Becoming a Freethinker and a Scientist
The following is an excerpt Albert Einstein's
Autobiographical Notes, Open Court Publishing Company, LaSalle and
Chicago, Illinois, 1979. These paragraphs appear on pp 3 & 5.
When I was a fairly precocious young man I became thoroughly
impressed with the futility of the hopes and strivings that chase most
men restlessly through life. Moreover, I soon discovered the cruelty
of that chase, which in those years was much more carefully covered up
by hypocrisy and glittering words than is the case today. By the mere
existence of his stomach everyone was condemned to participate in that
chase. The stomach might well be satisfied by such participation, but
not man insofar as he is a thinking and feeling being.
As the first way out there was religion, which is implanted into every
child by way of the traditional education-machine. Thus I came - though
the child of entirely irreligious (Jewish) parents - to a deep
religiousness, which, however, reached an abrupt end at the age of twelve.
Through the reading of popular scientific books I soon reached the
conviction that much in the stories of the Bible could not be true. The
consequence was a positively fanatic orgy of freethinking coupled with the
impression that youth is intentionally being deceived by the state through
lies; it was a crushing impression. Mistrust of every kind of authority
grew out of this experience, a skeptical attitude toward the convictions
that were alive in any specific social environment-an attitude that has
never again left me, even though, later on, it has been tempered by a
better insight into the causal connections.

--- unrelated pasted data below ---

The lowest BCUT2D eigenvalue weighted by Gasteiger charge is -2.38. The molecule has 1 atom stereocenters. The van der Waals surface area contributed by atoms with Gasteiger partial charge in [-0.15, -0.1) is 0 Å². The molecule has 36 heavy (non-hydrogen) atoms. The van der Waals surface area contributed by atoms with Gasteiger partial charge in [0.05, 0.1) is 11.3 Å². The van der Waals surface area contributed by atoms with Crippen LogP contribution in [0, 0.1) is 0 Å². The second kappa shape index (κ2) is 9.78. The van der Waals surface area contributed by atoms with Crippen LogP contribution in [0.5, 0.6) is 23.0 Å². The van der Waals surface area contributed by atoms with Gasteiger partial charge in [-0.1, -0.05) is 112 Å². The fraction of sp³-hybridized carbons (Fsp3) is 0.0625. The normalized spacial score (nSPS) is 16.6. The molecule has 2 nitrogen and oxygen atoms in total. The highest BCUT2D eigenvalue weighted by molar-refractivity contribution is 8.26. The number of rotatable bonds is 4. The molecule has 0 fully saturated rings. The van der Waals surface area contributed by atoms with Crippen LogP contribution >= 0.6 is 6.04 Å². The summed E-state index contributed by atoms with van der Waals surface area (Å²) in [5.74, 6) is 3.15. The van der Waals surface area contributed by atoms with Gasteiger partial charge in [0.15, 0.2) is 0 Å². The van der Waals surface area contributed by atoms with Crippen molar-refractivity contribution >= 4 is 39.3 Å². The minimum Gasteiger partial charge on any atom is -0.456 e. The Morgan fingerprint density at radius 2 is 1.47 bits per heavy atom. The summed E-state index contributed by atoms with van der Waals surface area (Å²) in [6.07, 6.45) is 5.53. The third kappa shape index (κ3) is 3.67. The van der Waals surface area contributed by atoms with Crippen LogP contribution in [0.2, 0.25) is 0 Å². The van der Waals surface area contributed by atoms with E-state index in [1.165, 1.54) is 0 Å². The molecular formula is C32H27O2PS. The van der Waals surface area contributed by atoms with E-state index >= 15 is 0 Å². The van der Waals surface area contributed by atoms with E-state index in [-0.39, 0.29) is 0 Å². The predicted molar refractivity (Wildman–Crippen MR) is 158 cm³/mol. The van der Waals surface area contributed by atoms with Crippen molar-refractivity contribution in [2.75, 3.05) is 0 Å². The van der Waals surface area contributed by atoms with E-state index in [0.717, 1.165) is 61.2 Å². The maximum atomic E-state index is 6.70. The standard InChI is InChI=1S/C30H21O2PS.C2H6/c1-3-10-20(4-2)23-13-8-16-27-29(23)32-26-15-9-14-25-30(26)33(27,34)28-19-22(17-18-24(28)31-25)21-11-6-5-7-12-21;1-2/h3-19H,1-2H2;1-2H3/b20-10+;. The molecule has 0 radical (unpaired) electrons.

It is quite clear to me that
the religious paradise of youth, which was thus lost, was a first attempt
to free myself from the chains of the "merely personal," from an existence
dominated by wishes, hopes, and primitive feelings. Out yonder there was
this huge world, which exists independently of us human beings and which
stands before us like a great, eternal riddle, at least partially
accessible to our inspection and thinking. The contemplation of this world
beckoned as a liberation, and I soon noticed that many a man whom I had
learned to esteem and to admire had found inner freedom and security in
its pursuit. The mental grasp of this extra-personal world within the
frame of our capabilities presented itself to my mind, half consciously,
half unconsciously, as a supreme goal. Similarly motivated men of the
present and of the past, as well as the insights they had achieved, were
the friends who could not be lost. The road to this paradise was not as
comfortable and alluring as the road to the religious paradise; but it has
shown itself reliable, and I have never regretted having chosen it.
Editorial comments in this section on Einstein are by
Prof. Arnold V. Lesikar, Physics Dept., St. Cloud State University, St.
Cloud, MN 56301-4498. He would appreciate any feedback or comments.